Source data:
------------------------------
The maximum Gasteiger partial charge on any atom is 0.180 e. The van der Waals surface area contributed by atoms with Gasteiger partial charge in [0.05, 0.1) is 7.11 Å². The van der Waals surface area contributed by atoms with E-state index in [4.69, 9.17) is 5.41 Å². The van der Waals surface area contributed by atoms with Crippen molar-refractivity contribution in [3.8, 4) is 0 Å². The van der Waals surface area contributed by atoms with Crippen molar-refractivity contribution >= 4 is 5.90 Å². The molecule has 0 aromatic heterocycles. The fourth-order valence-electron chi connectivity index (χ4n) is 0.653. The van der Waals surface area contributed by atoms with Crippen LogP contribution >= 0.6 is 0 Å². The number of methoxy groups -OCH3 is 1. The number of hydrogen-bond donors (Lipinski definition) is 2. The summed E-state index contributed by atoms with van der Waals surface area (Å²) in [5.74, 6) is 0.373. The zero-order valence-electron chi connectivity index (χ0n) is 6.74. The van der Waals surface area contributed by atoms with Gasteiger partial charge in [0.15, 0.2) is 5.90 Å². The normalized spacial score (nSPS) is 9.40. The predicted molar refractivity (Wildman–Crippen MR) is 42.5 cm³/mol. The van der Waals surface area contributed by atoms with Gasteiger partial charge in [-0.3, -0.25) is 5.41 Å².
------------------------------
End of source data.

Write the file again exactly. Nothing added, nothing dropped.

The maximum Gasteiger partial charge on any atom is 0.180 e. The van der Waals surface area contributed by atoms with Gasteiger partial charge in [0.05, 0.1) is 7.11 Å². The van der Waals surface area contributed by atoms with E-state index in [4.69, 9.17) is 5.41 Å². The van der Waals surface area contributed by atoms with Crippen molar-refractivity contribution in [3.8, 4) is 0 Å². The van der Waals surface area contributed by atoms with Crippen molar-refractivity contribution >= 4 is 5.90 Å². The molecule has 0 aromatic heterocycles. The fourth-order valence-electron chi connectivity index (χ4n) is 0.653. The van der Waals surface area contributed by atoms with Crippen LogP contribution >= 0.6 is 0 Å². The number of methoxy groups -OCH3 is 1. The number of hydrogen-bond donors (Lipinski definition) is 2. The summed E-state index contributed by atoms with van der Waals surface area (Å²) in [5.74, 6) is 0.373. The zero-order valence-electron chi connectivity index (χ0n) is 6.74. The van der Waals surface area contributed by atoms with Gasteiger partial charge in [0.15, 0.2) is 5.90 Å². The normalized spacial score (nSPS) is 9.40. The predicted molar refractivity (Wildman–Crippen MR) is 42.5 cm³/mol. The van der Waals surface area contributed by atoms with Gasteiger partial charge in [-0.3, -0.25) is 5.41 Å².